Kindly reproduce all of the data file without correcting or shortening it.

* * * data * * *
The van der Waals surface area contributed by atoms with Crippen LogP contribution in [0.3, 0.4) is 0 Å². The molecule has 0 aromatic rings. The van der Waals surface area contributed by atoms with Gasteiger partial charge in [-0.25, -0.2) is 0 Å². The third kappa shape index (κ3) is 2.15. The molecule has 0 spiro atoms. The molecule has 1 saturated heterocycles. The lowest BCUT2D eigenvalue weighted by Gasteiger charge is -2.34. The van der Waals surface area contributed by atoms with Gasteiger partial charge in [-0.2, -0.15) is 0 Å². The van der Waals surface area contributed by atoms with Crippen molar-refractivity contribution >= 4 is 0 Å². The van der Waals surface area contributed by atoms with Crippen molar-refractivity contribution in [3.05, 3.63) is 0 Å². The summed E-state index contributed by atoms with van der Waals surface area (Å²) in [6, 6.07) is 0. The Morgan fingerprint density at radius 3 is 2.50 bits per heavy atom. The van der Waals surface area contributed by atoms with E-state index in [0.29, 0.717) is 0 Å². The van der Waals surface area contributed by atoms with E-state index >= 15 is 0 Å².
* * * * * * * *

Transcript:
The van der Waals surface area contributed by atoms with Crippen LogP contribution in [0.3, 0.4) is 0 Å². The molecule has 0 aromatic rings. The van der Waals surface area contributed by atoms with Gasteiger partial charge in [-0.25, -0.2) is 0 Å². The third kappa shape index (κ3) is 2.15. The molecule has 0 spiro atoms. The molecule has 1 saturated heterocycles. The lowest BCUT2D eigenvalue weighted by Gasteiger charge is -2.34. The van der Waals surface area contributed by atoms with Gasteiger partial charge in [-0.2, -0.15) is 0 Å². The van der Waals surface area contributed by atoms with Crippen molar-refractivity contribution >= 4 is 0 Å². The van der Waals surface area contributed by atoms with Crippen molar-refractivity contribution in [3.05, 3.63) is 0 Å². The summed E-state index contributed by atoms with van der Waals surface area (Å²) in [6, 6.07) is 0. The Morgan fingerprint density at radius 3 is 2.50 bits per heavy atom. The van der Waals surface area contributed by atoms with E-state index in [0.29, 0.717) is 0 Å². The van der Waals surface area contributed by atoms with E-state index >= 15 is 0 Å².